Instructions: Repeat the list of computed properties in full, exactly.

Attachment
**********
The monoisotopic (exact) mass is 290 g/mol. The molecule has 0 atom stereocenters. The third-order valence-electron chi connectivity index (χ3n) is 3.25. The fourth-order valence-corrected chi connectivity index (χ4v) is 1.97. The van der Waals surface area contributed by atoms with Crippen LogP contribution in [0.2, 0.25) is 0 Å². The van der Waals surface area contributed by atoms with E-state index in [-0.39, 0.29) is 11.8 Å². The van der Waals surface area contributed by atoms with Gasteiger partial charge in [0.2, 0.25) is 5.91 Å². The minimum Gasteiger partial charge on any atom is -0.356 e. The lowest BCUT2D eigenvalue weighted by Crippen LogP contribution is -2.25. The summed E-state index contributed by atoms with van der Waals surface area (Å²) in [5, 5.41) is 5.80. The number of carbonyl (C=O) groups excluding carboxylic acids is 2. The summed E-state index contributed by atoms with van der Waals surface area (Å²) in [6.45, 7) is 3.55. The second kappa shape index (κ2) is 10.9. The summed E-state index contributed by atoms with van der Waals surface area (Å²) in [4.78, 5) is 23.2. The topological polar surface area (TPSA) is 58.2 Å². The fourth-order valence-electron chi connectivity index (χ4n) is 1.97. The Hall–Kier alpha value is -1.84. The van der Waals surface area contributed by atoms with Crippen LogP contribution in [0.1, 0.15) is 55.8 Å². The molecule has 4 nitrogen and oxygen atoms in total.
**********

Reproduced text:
The monoisotopic (exact) mass is 290 g/mol. The molecule has 0 atom stereocenters. The third-order valence-electron chi connectivity index (χ3n) is 3.25. The fourth-order valence-corrected chi connectivity index (χ4v) is 1.97. The van der Waals surface area contributed by atoms with Crippen LogP contribution in [0.2, 0.25) is 0 Å². The van der Waals surface area contributed by atoms with E-state index in [-0.39, 0.29) is 11.8 Å². The van der Waals surface area contributed by atoms with Gasteiger partial charge in [0.2, 0.25) is 5.91 Å². The minimum Gasteiger partial charge on any atom is -0.356 e. The lowest BCUT2D eigenvalue weighted by Crippen LogP contribution is -2.25. The summed E-state index contributed by atoms with van der Waals surface area (Å²) in [5, 5.41) is 5.80. The number of carbonyl (C=O) groups excluding carboxylic acids is 2. The summed E-state index contributed by atoms with van der Waals surface area (Å²) in [6.45, 7) is 3.55. The second kappa shape index (κ2) is 10.9. The summed E-state index contributed by atoms with van der Waals surface area (Å²) in [4.78, 5) is 23.2. The topological polar surface area (TPSA) is 58.2 Å². The fourth-order valence-electron chi connectivity index (χ4n) is 1.97. The Hall–Kier alpha value is -1.84. The van der Waals surface area contributed by atoms with Crippen LogP contribution in [0.1, 0.15) is 55.8 Å². The molecule has 4 nitrogen and oxygen atoms in total.